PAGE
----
Discouragement in Sin

Taken and adapted from, “The Works of the Rev. William Bridge, Volume V”
Written by, William Bridge
Material sourced from the Dead Puritan Society

“Why are you cast down, O my soul, and why are you in turmoil within me?  Hope in God; for I shall again praise him, my salvation and my God.”  

–Psalm 42:5-6 (ESV)


Sometimes the discouragements of the saints and people of God, are drawn from their sins, their greater and grosser sins: the peace and quiet of the saints and people of God is many times interrupted by these sins.

Oh, says one, I am a man or woman of a rebellious heart, I have so slight a spirit, so unholy and uneven a conversation, that when I reflect upon my heart and life, I cannot but be discouraged. I know, indeed, it is a great evil for a man to labour under a sore temptation, or a sad desertion; but were my heart good, my life good, my conversation good, I should not be discouraged; but as for me, I have committed and do commit such and such great sins, have I not reason, and just reason now to be discouraged?

No, for discouragement itself is a sin, another sin, a gospel sin; now my sin against the law, is no just cause why I should sin against the gospel.

I confess, indeed, there is much evil in every sin, the least sin is worse than the greatest affliction; afflictions, judgments and punishments are but the claws of this lion; it is more contrary to God than the misery of hell: Chrysostom had so great a sense of the evil of it, that when the empress sent him a threatening message, go, tell her, said he, I fear nothing but sin.  And, in some respects, the sins of the godly are worse than the sins of others, for they grieve the Spirit more, they dishonour Christ more, they grieve the saints more, they wound the name of God more, they are more against the love, and grace, and favour of God than other men’s sins are.

And the Lord doth see the sins of his own people; yea, so far he sees sin in them, that he doth chastise and afflict them for it; not only from their sin, but for their sin; and therefor, saith the apostle, in 1 Corinthians 11:30, speaking of the unworthy receiving of the Lord’s supper, “For this cause many are sick and weak among you.”  And he doth not speak only of saints in appearance, and in church estate, but of such also as were saints indeed, and therefore he saith, “We are judged, we are chastened of the Lord, that we should not be condemned with the world.”  He puts himself in; we are judged that we may not be condemned with the world.  Our Saviour Christ saith, Revelation 3:19, “As many as I love, I rebuke and chasten, be zealous therefore and repent.”  It seems, then, it was for sin committed, else why should he say, repent; and, repent therefore?  Repentance is for sin committed already, and these were such as he loved too, whom he threatens thus to rebuke and chastise; and doth any father rebuke, chastise, or correct his child only from sin, and not for sin?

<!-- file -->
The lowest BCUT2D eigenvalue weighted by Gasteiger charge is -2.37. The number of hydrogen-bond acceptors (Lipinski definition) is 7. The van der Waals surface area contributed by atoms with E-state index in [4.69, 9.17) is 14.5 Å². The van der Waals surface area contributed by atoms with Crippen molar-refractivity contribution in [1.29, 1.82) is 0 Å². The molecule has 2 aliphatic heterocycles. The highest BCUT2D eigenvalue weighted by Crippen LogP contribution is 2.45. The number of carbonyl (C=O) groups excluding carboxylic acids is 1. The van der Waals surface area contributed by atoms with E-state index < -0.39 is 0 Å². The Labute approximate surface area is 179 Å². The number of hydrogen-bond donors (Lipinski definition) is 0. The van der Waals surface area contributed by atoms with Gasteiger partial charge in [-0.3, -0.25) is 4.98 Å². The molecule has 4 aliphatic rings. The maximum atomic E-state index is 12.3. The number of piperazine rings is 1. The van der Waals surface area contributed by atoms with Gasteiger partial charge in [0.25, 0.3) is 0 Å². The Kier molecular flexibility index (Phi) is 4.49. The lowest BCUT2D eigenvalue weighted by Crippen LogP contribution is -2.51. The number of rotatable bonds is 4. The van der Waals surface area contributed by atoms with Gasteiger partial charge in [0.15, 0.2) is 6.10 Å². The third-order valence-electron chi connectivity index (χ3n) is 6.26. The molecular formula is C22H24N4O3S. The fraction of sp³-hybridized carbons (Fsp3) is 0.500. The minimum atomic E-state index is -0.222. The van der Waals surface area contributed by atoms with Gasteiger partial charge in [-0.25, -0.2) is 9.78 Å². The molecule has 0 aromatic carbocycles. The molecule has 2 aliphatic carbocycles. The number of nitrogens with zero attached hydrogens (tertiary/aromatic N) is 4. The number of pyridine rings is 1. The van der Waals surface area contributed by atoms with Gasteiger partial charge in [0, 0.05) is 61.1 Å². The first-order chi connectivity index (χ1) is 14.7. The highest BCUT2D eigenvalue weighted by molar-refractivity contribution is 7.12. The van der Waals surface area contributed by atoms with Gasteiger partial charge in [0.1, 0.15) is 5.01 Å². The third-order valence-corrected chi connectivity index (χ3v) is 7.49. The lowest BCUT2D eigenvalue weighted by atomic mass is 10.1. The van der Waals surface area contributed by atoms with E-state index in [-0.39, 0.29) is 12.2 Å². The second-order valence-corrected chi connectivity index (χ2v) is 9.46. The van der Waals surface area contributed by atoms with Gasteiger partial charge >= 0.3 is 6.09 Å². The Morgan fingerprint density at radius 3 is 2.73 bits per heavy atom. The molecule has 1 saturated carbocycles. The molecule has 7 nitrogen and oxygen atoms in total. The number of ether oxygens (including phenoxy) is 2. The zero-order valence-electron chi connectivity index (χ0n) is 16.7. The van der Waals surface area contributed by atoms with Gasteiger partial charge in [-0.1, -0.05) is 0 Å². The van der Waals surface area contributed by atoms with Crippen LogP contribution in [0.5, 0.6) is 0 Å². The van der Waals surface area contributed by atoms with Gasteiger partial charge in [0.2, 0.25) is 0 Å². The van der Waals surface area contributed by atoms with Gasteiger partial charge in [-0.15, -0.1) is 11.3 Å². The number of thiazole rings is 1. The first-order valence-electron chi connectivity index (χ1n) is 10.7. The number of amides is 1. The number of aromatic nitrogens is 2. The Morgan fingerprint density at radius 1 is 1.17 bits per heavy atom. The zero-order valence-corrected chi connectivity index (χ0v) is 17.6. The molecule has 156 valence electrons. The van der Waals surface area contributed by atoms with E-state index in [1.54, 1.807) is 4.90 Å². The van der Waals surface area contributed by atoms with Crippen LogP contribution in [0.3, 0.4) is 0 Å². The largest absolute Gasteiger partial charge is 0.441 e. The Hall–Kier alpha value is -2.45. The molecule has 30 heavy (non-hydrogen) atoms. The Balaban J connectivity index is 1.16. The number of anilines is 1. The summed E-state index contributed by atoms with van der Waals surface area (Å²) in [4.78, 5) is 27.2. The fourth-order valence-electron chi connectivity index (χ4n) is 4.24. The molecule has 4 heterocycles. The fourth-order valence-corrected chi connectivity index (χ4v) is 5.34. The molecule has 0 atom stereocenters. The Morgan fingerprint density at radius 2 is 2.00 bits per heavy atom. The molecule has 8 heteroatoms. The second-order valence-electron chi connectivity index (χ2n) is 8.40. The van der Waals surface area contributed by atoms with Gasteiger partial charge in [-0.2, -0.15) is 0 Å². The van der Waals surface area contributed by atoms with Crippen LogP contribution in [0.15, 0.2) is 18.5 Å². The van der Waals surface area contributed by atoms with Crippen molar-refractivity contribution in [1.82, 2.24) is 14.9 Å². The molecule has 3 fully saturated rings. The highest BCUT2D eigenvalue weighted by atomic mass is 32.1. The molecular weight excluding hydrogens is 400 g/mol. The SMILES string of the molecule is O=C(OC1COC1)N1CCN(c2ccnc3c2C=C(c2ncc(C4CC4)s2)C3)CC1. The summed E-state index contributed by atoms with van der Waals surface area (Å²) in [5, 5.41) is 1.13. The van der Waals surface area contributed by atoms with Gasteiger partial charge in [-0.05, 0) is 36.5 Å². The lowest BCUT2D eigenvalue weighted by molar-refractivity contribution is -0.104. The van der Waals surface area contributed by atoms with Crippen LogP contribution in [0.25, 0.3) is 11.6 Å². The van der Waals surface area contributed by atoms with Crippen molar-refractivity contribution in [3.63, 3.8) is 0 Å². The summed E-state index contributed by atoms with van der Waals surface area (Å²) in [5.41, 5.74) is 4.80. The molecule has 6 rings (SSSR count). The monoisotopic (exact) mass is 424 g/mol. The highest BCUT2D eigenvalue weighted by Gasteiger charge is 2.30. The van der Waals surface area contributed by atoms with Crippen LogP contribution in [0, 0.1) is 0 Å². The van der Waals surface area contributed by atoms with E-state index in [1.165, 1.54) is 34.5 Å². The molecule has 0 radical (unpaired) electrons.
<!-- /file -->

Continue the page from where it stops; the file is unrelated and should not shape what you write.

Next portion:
Was not Moses a gracious and a holy man? And yet for his unbelief and sin he lost the land of Canaan. Was not Samson a good man? And yet by his sin he lost his eyes and his life too.  Was not David a gracious and a holy man? And yet for his sin the Lord said, “The sword should never depart from his house;” and yet Christ had made satisfaction for his sin too, as well then, as for the saints now.  But now, though there be never so much evil in the sins of God’s people, yet they have no reason, no just cause or scripture reason to be cast down, and to be discouraged in that respect.